I received unexpected flowers last month and they really made my day. Before you start wondering why I was sent flowers or who sent them – these flowers simply appeared in my yard. I didn’t plant them. I didn’t water them. But I am enjoying them.
Several months back I noticed sprouts appearing throughout my front and back yards. Puzzled by their origin, but not yet knowing the plants were flowers, I left the sprouts to grow. When it came time to mow the lawn for the first time this spring, the plants had grown into healthy, one-foot-tall stalks. By then I could tell that the plants were sunflowers. I am still mowing around these beautiful flowers – enjoying them while they last.
I was disproportionately excited about the flowers at first because I love sunflowers. Awestruck by God’s wonderful creation, my thoughts drifted to His common grace to all people – causing rain to fall on the just and the unjust. However, due to my own circumstances, my thoughts quickly turned to a passage about worry and anxiety.
Matthew 6:25-34 lays bare the shallowness of the human heart as Jesus calls us to seek the Kingdom of God. It reads:
“Therefore I tell you, do not be anxious about your life, what you will eat or what you will drink, nor about your body, what you will put on. Is not life more than food, and the body more than clothing? Look at the birds of the air: they neither sow nor reap nor gather into barns, and yet your heavenly Father feeds them. Are you not of more value than they? And which of you by being anxious can add a single hour to his span of life? And why are you anxious about clothing? Consider the lilies of the field, how they grow: they neither toil nor spin, yet I tell you, even Solomon in all his glory was not arrayed like one of these. But if God so clothes the grass of the field, which today is alive and tomorrow is thrown into the oven, will he not much more clothe you, O you of little faith? Therefore do not be anxious, saying, ‘What shall we eat?’ or ‘What shall we drink?’ or ‘What shall we wear?’ For the Gentiles seek after all these things, and your heavenly Father knows that you need them all. But seek first the kingdom of God and his righteousness, and all these things will be added to you. Therefore do not be anxious about tomorrow, for tomorrow will be anxious for itself. Sufficient for the day is its own trouble.”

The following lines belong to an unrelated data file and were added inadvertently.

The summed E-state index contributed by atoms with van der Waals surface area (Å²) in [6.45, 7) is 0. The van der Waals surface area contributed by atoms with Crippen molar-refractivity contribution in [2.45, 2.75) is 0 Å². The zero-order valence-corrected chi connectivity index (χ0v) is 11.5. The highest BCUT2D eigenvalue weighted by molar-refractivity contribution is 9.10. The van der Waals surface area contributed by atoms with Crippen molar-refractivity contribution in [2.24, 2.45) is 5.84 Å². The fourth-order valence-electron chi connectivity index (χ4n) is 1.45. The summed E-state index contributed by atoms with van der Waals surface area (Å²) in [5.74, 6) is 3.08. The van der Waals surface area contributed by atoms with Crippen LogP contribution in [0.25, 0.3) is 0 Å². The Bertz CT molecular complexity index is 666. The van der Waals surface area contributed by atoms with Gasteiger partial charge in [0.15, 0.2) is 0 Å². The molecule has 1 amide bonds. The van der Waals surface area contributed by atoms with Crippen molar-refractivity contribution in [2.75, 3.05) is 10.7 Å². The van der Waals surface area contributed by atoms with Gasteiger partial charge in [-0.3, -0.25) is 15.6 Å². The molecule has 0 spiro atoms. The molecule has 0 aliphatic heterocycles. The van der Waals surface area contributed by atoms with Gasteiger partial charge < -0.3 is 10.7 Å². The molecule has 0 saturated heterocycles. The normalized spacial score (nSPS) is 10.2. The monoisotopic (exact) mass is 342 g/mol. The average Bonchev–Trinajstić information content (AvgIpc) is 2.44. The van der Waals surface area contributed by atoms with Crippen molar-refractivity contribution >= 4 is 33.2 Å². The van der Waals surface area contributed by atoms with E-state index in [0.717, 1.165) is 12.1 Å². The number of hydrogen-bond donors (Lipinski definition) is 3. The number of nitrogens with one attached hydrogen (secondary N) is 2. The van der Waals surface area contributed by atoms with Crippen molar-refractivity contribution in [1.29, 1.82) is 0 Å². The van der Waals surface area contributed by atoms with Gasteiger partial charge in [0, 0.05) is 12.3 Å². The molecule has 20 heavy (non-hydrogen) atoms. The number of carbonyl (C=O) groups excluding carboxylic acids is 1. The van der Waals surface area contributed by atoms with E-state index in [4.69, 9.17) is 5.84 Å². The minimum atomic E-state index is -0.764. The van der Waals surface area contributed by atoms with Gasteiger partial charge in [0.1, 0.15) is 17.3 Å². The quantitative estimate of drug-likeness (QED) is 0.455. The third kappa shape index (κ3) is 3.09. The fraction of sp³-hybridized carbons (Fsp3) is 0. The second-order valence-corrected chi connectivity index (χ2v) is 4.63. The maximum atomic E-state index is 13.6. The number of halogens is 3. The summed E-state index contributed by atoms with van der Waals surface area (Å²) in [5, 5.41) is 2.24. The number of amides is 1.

God’s majestic creation and His common grace brought the flowers to my yard, but the Father had a deeper message for me. It has been quite a stressful spring. At work, I am in the middle of the promoting a lengthy list of events for New Orleans Baptist Theological Seminary’s 100th Anniversary. Busy can’t begin to describe this season at work which happened to coincide with the thesis stage of a second master’s degree. Busy. Stressful.
My son is studying at a demanding high school and he is beginning to search for colleges. What will his future hold? What does that mean for us? How are we going to pay for college? More stress.
My wife shares the gospel daily with international students from around the world and often invites them into our home. The gospel urgency of her work makes it stressful. At church, we are saying goodbye to a long-term, beloved pastor. Change is worrisome. And did I mention that I am currently teaching a teenager to drive? Taxes. Making ends meet. Lots of stress.
As I walk by these majestic flowers each day on my way to and from work, I am reminded that God is on His throne and I don’t need to worry. The unexpected flowers reminded me, and still remind me even as they begin to fade: “Seek first the Kingdom of God and His righteousness!”
Gary D. Myers is the director of public relations at New Orleans Baptist Theological Seminary.